A stock undoes acceleration if it is acted upon by another stock, by itself, or by an exogenous cause.

Consider the case where a stock *x* is influenced by another stock *y*. *x* and *y* can represent any variables, such as population numbers or social variables. The system dynamics diagram and differential equation are:

where* b* is a constant.

Changes in *y* are reflected in changes in *x*, i.e. *y* is the cause of changes in *x*’s behaviour. This can be interpreted as *y* exerting a force on *x* as changes in *y* cause *x* to accelerate. Differentiate the equation:

If *y* is changing, non-zero derivative, then *x* accelerates. The influence from *y* causes *x*’s behaviour to deviate from uniform motion, the classic Newtonian definition of force. The value of the force is *F* = d*y*/d*t*.

The parameter *b* governs the response of *x* to *y*. The larger the value of *b* the more *x* responds to *y*. Thus *b* is the equivalent of the inverse of the mass, *b* = 1/*m*, as a lighter stock *x* responds more to a given force. Thus:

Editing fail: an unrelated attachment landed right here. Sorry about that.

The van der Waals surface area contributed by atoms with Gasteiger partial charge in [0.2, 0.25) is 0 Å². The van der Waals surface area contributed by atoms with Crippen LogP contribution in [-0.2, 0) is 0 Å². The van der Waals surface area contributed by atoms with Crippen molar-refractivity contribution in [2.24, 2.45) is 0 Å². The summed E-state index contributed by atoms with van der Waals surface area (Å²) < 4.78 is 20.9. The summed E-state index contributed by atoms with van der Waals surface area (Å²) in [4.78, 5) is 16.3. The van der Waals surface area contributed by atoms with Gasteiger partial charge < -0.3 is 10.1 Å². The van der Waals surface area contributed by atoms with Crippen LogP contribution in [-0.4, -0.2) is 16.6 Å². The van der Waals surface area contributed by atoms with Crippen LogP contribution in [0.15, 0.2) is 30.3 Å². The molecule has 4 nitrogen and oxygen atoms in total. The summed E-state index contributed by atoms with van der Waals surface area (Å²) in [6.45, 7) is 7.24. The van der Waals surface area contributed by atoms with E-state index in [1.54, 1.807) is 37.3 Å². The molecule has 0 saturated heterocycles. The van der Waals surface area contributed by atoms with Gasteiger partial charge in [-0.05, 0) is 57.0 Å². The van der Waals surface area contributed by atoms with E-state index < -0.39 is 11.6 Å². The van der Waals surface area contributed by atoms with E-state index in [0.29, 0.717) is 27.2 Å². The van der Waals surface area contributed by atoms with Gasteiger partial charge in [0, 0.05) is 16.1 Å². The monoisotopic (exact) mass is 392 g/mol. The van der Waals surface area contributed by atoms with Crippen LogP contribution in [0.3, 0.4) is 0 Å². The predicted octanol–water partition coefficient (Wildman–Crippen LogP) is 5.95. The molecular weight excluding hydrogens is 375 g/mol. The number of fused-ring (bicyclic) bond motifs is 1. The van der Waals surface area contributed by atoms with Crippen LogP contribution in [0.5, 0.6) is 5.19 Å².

is the equivalent of Newton’s second law of motion for system dynamics. The mass of the stock m converts the force from y into acceleration of *x*.

### Constant Force

Let the rate of change of *y*, its flow, be constant *k*:

Then the change in *y* causes *x*’s behaviour to deviate from a straight line, i.e. *y* induces

acceleration in *x*:

Mathematically:

Thus *x* is quadratic and its graph over time is curved.

If *y* is constant then *k* = 0 and thus *x* changes linearly, uniform motion. This is the system dynamics equivalent of Newton’s first law of motion. In this case a stock will remain constant, or change uniformly, unless acted upon by a force from another stock, itself, or an exogenous cause.

The impact of the constant force of *y* on *x* is:

Impact is a ratio measure of force, the acceleration of *x* imparted by *y* divided by the rate of change of *x*. It is also the force from *y* divided by the momentum of *x*. In the case of a constant force, the impact of *y* is decreasing with time, showing that a constant force has diminishing effect on stock as it increases, i.e. the time graph of the stock is becoming less curved.